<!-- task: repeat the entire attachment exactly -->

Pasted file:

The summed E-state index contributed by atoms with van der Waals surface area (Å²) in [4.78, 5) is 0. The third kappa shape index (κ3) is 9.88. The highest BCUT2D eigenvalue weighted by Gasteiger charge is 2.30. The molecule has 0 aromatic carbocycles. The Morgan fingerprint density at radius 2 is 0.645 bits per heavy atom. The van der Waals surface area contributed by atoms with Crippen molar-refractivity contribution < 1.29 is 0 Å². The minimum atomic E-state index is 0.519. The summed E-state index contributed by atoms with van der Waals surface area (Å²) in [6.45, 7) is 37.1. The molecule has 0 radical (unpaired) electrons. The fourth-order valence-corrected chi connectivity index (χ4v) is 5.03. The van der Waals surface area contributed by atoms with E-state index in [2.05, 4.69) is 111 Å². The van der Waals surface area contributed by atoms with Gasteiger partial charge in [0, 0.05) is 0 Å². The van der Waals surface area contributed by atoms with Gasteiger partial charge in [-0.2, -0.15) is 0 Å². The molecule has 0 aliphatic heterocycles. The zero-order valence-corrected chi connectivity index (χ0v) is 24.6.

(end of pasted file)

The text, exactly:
The summed E-state index contributed by atoms with van der Waals surface area (Å²) in [4.78, 5) is 0. The third kappa shape index (κ3) is 9.88. The highest BCUT2D eigenvalue weighted by Gasteiger charge is 2.30. The molecule has 0 aromatic carbocycles. The Morgan fingerprint density at radius 2 is 0.645 bits per heavy atom. The van der Waals surface area contributed by atoms with Crippen molar-refractivity contribution < 1.29 is 0 Å². The minimum atomic E-state index is 0.519. The summed E-state index contributed by atoms with van der Waals surface area (Å²) in [6.45, 7) is 37.1. The molecule has 0 radical (unpaired) electrons. The fourth-order valence-corrected chi connectivity index (χ4v) is 5.03. The van der Waals surface area contributed by atoms with E-state index in [2.05, 4.69) is 111 Å². The van der Waals surface area contributed by atoms with Gasteiger partial charge in [0, 0.05) is 0 Å². The van der Waals surface area contributed by atoms with Gasteiger partial charge in [-0.2, -0.15) is 0 Å². The molecule has 0 aliphatic heterocycles. The zero-order valence-corrected chi connectivity index (χ0v) is 24.6.